For the curious film fans, that's Fuji Reala.

William Howell's picture

Gosh, it’s so vibrant and contrasty at the same time. Was this one of your favorite films?

Yeah it was probably my most used film, although I also used Ektar 100 a lot, and even 25.

William Howell's picture

Hey, let me ask you a question, since you an expert film shooter.
Who had the better film, to you, Kodak or Fuji? And do you think digital will ever yield results like the picture you have shown?

Now I have never shot film, wish I had, I was bitten by the shutter bug about ten years ago, so for me it has always been digital.

They both had great films so long as you avoided the cheap mainstream consumer stuff.

Digital most certainly can yield results essentially indistinguishable to film without having to use film emulating filters. The best way to emulate the general look of film with digital is to simply shoot RAW at higher ISOs, don't use any noise reduction (default color only in LR/ACR is OK and recommended) and don't sharpen.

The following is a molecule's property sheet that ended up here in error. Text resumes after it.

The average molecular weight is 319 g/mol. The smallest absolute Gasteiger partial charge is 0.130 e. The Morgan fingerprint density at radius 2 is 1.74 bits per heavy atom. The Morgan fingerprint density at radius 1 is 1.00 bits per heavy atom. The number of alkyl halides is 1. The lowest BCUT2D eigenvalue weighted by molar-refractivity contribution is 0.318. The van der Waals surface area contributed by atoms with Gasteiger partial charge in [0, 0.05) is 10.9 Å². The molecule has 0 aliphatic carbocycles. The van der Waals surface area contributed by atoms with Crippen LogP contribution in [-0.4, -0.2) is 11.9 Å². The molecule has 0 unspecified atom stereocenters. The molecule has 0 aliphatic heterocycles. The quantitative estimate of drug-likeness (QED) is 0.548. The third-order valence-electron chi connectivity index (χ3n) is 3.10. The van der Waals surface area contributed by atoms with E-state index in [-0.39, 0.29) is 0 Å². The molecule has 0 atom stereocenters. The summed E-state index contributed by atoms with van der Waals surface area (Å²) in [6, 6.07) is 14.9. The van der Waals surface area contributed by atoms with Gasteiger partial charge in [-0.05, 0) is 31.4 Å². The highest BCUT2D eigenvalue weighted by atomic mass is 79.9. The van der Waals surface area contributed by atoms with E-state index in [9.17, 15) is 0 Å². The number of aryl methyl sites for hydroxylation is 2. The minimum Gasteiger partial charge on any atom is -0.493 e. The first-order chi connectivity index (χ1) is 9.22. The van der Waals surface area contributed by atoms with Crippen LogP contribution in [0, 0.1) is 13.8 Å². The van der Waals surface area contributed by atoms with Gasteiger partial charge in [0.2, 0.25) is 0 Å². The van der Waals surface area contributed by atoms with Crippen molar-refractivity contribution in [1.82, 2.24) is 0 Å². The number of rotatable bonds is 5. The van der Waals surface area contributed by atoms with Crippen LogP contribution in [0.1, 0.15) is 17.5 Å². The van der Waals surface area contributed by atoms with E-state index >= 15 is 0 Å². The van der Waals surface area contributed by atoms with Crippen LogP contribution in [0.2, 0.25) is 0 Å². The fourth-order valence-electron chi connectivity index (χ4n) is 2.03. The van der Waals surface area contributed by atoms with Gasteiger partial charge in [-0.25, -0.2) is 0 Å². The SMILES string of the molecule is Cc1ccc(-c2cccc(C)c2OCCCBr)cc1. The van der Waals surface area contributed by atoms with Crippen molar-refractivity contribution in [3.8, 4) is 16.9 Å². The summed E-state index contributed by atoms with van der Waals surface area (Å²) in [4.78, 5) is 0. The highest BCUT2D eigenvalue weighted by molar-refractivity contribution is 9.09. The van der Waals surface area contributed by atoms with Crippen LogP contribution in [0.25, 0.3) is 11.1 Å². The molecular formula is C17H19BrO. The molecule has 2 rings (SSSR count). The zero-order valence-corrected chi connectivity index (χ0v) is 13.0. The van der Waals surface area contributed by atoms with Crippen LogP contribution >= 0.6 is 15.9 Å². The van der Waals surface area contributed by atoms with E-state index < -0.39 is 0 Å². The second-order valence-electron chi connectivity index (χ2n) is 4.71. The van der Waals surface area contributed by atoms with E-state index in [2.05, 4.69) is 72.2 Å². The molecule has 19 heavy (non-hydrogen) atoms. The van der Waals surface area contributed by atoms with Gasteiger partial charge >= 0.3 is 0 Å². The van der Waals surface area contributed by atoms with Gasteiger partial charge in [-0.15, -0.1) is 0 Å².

After that just adjust the colors, brightness and contrast to your liking, keeping in mind that there is no specific look inherent to all color film. As with personal preferences, different films simply empathized different colors while some were quite neutral. The same goes for contrast.

If you are trying to recreate the look of color prints from the past then do not recover shadows and highlights. Back in the film days stuff like that, color dodging and burning, essentially didn't exist in color prints. Burnt out highlights or crushed shadows were the norm in more extreme lighting conditions.